Learning to Compete in European Universities
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Learning to Compete in European Universities

From Social Institution to Knowledge Business

Edited by Maureen McKelvey and Magnus Holmén

This book addresses the critical issue of how and why European universities are changing and learning to compete. Anglo-Saxon universities particularly in the US, the UK and Australia have long been subject to, and responded to, market-based competition in higher education. The authors argue that Continental and Nordic universities and higher education institutes are now facing similar pressures that are leading to a structural transformation of the university sector.
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Chapter 7: The American Experience in University Technology Transfer

Maryann P. Feldman and Shiri M. Breznitz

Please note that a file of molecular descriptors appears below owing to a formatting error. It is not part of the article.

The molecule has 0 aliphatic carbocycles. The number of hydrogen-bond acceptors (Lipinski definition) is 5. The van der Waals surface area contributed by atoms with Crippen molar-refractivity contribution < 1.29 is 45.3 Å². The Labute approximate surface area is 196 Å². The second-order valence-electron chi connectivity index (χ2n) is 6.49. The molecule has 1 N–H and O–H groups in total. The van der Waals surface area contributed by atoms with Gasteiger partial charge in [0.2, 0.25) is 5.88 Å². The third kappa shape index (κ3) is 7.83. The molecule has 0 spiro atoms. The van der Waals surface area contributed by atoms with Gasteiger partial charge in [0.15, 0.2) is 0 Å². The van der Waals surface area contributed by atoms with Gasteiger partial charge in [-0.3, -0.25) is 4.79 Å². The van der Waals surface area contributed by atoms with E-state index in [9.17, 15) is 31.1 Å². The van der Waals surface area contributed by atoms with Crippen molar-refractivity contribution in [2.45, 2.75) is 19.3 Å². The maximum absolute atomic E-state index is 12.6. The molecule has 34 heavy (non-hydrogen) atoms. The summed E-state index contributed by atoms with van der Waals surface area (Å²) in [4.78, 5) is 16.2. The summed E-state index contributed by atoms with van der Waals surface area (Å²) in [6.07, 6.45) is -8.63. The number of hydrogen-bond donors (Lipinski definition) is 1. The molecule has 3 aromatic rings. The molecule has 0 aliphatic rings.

Maryann P. Feldman and Shiri M. Breznitz American research universities entered a new era in 1980 with the passage of the Bayh–Dole Act. Moving beyond publication and teaching, the traditional modes of disseminating academic inventions, universities now actively manage their discoveries in a process known as technology transfer. All American research universities now have operations dedicated to securing invention disclosures from campus research and establishing intellectual property rights over them. These offices then work to license the rights to use the intellectual property, either to existing firms or encouraging the formation of new firms for this purpose. When places around the world attempt to emulate American competitiveness and technology-based economic growth, the US Bayh–Dole Act and the system of university technology transfer is one of the first policy changes considered. This chapter examines the American experience in university technology transfer with the intention of increasing understanding of how the system currently functions. Despite the conventional wisdom, American universities have had limited success generating licensing revenue, however, technology transfer assumes new importance as institutions looking to align themselves with economic development. Critics are concerned about the erosion of traditional academic norms and values (Slaughter and Leslie, 1997; Press and Washburn, 2000). Proponents cite the successful commercialization and social benefits of new products and processes to benefit humanity (Association of University Technology Managers, 2007). Certainly, the socially optimal long-term goal is to promote the use and diffusion of academic discoveries while preserving the potential for long-run...

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